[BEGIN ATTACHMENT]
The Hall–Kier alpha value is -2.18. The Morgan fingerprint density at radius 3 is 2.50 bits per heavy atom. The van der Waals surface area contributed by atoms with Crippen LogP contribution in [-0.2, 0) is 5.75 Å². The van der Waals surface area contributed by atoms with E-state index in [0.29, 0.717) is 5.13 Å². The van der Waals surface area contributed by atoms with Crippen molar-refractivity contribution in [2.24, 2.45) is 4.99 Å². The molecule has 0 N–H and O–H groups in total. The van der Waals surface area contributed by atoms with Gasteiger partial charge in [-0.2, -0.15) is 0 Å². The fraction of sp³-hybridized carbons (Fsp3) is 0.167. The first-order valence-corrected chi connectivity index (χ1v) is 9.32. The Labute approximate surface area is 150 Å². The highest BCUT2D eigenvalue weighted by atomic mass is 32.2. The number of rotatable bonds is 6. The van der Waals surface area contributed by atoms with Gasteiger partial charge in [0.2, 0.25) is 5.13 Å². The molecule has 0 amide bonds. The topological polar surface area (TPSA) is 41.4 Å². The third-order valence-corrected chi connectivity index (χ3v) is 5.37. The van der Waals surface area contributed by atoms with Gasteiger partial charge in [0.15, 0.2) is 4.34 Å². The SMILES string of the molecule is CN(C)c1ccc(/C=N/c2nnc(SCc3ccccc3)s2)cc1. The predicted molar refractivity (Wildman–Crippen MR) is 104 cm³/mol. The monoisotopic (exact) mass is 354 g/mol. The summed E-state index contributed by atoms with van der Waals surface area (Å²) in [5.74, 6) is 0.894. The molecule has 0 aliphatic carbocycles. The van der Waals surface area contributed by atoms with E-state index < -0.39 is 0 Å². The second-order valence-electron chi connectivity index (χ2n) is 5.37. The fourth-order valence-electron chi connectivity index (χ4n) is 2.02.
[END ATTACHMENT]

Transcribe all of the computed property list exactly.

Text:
The Hall–Kier alpha value is -2.18. The Morgan fingerprint density at radius 3 is 2.50 bits per heavy atom. The van der Waals surface area contributed by atoms with Crippen LogP contribution in [-0.2, 0) is 5.75 Å². The van der Waals surface area contributed by atoms with E-state index in [0.29, 0.717) is 5.13 Å². The van der Waals surface area contributed by atoms with Crippen molar-refractivity contribution in [2.24, 2.45) is 4.99 Å². The molecule has 0 N–H and O–H groups in total. The van der Waals surface area contributed by atoms with Gasteiger partial charge in [-0.2, -0.15) is 0 Å². The fraction of sp³-hybridized carbons (Fsp3) is 0.167. The first-order valence-corrected chi connectivity index (χ1v) is 9.32. The Labute approximate surface area is 150 Å². The highest BCUT2D eigenvalue weighted by atomic mass is 32.2. The number of rotatable bonds is 6. The van der Waals surface area contributed by atoms with Gasteiger partial charge in [0.2, 0.25) is 5.13 Å². The molecule has 0 amide bonds. The topological polar surface area (TPSA) is 41.4 Å². The third-order valence-corrected chi connectivity index (χ3v) is 5.37. The van der Waals surface area contributed by atoms with Gasteiger partial charge in [0.15, 0.2) is 4.34 Å². The SMILES string of the molecule is CN(C)c1ccc(/C=N/c2nnc(SCc3ccccc3)s2)cc1. The predicted molar refractivity (Wildman–Crippen MR) is 104 cm³/mol. The monoisotopic (exact) mass is 354 g/mol. The summed E-state index contributed by atoms with van der Waals surface area (Å²) in [5.74, 6) is 0.894. The molecule has 0 aliphatic carbocycles. The van der Waals surface area contributed by atoms with E-state index < -0.39 is 0 Å². The second-order valence-electron chi connectivity index (χ2n) is 5.37. The fourth-order valence-electron chi connectivity index (χ4n) is 2.02.